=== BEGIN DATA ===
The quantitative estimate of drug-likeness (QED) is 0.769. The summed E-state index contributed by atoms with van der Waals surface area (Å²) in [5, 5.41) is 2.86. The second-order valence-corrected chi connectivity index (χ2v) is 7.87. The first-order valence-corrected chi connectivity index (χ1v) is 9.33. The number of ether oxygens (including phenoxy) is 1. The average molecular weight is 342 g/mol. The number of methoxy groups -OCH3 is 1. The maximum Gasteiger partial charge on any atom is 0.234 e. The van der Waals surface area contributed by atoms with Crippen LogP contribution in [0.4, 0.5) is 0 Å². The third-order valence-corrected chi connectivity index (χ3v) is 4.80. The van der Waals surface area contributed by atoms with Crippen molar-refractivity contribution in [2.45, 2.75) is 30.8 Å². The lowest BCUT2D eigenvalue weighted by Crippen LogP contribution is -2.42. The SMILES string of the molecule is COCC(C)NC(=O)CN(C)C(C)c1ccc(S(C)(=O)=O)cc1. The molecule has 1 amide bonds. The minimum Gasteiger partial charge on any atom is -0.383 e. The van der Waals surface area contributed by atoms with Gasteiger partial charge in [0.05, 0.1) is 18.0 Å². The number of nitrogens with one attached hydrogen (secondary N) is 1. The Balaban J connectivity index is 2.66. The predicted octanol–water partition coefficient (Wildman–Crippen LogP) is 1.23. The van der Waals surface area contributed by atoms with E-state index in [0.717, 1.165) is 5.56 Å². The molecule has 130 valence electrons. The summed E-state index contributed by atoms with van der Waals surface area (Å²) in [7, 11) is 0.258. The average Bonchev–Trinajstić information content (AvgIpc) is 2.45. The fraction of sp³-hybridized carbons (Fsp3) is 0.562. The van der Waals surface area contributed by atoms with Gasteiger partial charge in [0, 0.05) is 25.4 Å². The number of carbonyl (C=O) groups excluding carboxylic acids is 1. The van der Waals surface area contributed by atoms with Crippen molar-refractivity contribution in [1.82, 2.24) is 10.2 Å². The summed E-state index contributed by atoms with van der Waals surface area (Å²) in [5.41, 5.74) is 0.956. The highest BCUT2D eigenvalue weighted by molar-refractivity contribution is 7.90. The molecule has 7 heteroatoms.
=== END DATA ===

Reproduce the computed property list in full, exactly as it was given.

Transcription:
The quantitative estimate of drug-likeness (QED) is 0.769. The summed E-state index contributed by atoms with van der Waals surface area (Å²) in [5, 5.41) is 2.86. The second-order valence-corrected chi connectivity index (χ2v) is 7.87. The first-order valence-corrected chi connectivity index (χ1v) is 9.33. The number of ether oxygens (including phenoxy) is 1. The average molecular weight is 342 g/mol. The number of methoxy groups -OCH3 is 1. The maximum Gasteiger partial charge on any atom is 0.234 e. The van der Waals surface area contributed by atoms with Crippen LogP contribution in [0.4, 0.5) is 0 Å². The third-order valence-corrected chi connectivity index (χ3v) is 4.80. The van der Waals surface area contributed by atoms with Crippen molar-refractivity contribution in [2.45, 2.75) is 30.8 Å². The lowest BCUT2D eigenvalue weighted by Crippen LogP contribution is -2.42. The SMILES string of the molecule is COCC(C)NC(=O)CN(C)C(C)c1ccc(S(C)(=O)=O)cc1. The molecule has 1 amide bonds. The minimum Gasteiger partial charge on any atom is -0.383 e. The van der Waals surface area contributed by atoms with Gasteiger partial charge in [0.05, 0.1) is 18.0 Å². The number of nitrogens with one attached hydrogen (secondary N) is 1. The Balaban J connectivity index is 2.66. The predicted octanol–water partition coefficient (Wildman–Crippen LogP) is 1.23. The van der Waals surface area contributed by atoms with E-state index in [0.717, 1.165) is 5.56 Å². The molecule has 130 valence electrons. The summed E-state index contributed by atoms with van der Waals surface area (Å²) in [7, 11) is 0.258. The average Bonchev–Trinajstić information content (AvgIpc) is 2.45. The fraction of sp³-hybridized carbons (Fsp3) is 0.562. The van der Waals surface area contributed by atoms with Gasteiger partial charge in [0, 0.05) is 25.4 Å². The number of carbonyl (C=O) groups excluding carboxylic acids is 1. The van der Waals surface area contributed by atoms with Crippen molar-refractivity contribution in [1.82, 2.24) is 10.2 Å². The summed E-state index contributed by atoms with van der Waals surface area (Å²) in [5.41, 5.74) is 0.956. The highest BCUT2D eigenvalue weighted by molar-refractivity contribution is 7.90. The molecule has 7 heteroatoms.